Normally, parts would be barged in giant storage containers to international locations or loaded on semitrucks for delivery throughout the United States. But with Silverwood just 12 miles up U.S. Highway 95 from his shop, the delivery was a bit easier than other jobs, Grubb said.

Rocky Mountain didn’t start designing and laying out their own tracks, instead performing maintenance on existing coasters and providing an updated, smooth-ride steel option. Grubb made connections with several parks through that work, and in 2011 persuaded Six Flags over Texas, in Arlington, to let him build what became the New Texas Giant.

“I just kept pounding on doors, and talking to people,” Grubb said.

New Texas Giant is typical of the Rocky Mountain Construction method, taking an existing wooden coaster and building a new, steel-based track known as the “Ibox” that allows for faster speeds, a smoother ride and more inversions. The rebuild of Texas Giant raised the height of the roller coaster 10 feet and increased the top speed from 62 mph to 65 mph.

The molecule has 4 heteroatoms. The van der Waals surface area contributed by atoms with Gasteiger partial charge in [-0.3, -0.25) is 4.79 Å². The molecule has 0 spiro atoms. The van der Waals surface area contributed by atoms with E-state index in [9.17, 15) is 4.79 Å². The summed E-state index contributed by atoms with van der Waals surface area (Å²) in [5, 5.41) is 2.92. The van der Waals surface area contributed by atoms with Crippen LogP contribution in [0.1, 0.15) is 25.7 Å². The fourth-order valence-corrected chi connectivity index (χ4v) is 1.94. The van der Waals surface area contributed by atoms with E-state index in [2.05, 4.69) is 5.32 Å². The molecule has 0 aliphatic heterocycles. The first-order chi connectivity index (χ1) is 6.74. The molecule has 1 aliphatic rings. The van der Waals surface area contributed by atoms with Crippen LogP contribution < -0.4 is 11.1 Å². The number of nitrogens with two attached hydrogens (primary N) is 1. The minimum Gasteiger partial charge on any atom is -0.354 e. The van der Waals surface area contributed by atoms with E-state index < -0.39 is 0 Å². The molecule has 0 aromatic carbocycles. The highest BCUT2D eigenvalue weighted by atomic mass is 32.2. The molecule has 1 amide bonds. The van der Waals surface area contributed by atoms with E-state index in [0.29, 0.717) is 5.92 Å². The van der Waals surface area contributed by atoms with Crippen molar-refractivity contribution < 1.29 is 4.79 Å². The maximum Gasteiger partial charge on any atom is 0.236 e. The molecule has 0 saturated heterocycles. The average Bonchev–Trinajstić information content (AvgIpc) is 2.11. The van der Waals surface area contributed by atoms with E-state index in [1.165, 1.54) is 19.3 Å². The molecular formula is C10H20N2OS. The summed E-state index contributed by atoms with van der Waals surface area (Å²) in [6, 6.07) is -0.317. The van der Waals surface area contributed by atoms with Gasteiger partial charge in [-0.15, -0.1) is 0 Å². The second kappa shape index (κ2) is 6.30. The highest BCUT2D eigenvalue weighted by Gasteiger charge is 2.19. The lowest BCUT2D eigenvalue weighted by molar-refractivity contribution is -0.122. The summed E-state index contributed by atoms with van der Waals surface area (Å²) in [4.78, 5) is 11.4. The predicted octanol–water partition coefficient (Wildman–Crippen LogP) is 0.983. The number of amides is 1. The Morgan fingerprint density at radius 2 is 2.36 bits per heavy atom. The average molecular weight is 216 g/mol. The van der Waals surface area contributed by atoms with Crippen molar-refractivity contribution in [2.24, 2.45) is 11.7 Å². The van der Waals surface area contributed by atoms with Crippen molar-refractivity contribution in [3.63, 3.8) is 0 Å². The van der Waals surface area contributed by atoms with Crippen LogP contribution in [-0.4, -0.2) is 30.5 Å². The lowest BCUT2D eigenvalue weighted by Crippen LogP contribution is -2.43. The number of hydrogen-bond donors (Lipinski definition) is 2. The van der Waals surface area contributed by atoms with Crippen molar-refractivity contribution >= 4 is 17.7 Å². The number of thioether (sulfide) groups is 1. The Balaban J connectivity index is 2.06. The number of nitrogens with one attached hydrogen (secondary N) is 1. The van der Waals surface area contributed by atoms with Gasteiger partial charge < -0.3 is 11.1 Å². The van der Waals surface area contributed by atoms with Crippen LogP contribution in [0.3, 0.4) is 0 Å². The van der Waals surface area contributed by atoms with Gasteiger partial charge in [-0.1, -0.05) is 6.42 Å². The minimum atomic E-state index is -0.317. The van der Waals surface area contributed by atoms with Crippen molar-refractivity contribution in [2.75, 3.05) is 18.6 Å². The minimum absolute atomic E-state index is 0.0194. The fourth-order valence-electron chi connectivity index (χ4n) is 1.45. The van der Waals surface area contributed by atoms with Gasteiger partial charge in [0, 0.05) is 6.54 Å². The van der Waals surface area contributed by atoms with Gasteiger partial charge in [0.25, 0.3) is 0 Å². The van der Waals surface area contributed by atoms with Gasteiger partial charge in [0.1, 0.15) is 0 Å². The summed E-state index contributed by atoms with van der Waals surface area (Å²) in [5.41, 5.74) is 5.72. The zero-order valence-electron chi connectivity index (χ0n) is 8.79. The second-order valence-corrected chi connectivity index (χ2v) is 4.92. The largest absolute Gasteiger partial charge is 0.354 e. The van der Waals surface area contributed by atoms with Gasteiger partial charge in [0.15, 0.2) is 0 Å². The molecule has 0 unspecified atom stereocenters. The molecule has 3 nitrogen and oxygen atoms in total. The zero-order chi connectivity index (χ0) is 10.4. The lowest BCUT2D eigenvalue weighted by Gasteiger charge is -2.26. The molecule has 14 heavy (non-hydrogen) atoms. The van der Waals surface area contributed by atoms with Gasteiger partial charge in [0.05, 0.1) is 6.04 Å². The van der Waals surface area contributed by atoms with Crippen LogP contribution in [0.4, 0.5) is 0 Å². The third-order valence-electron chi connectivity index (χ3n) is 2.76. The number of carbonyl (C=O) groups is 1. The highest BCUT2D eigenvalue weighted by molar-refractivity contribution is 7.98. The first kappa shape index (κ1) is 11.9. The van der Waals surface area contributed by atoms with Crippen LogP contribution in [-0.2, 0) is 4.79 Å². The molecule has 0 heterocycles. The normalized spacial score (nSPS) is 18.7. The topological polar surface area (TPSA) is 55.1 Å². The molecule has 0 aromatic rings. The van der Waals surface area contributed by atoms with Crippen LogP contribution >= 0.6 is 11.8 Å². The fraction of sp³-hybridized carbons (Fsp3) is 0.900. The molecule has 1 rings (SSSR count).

The Ibox design is what put Rocky Mountain on the map with coaster enthusiasts, said Eric Wooley, a writer based on the West Coast for the website Coasters101. Wooley, a mechanical engineer who’s been writing for the publication for seven years, said the design gives riders more “airtime,” a catch-all term for the feeling of weightlessness caused by gravitational forces.

“It sort of throws you out of your seat,” Wooley said.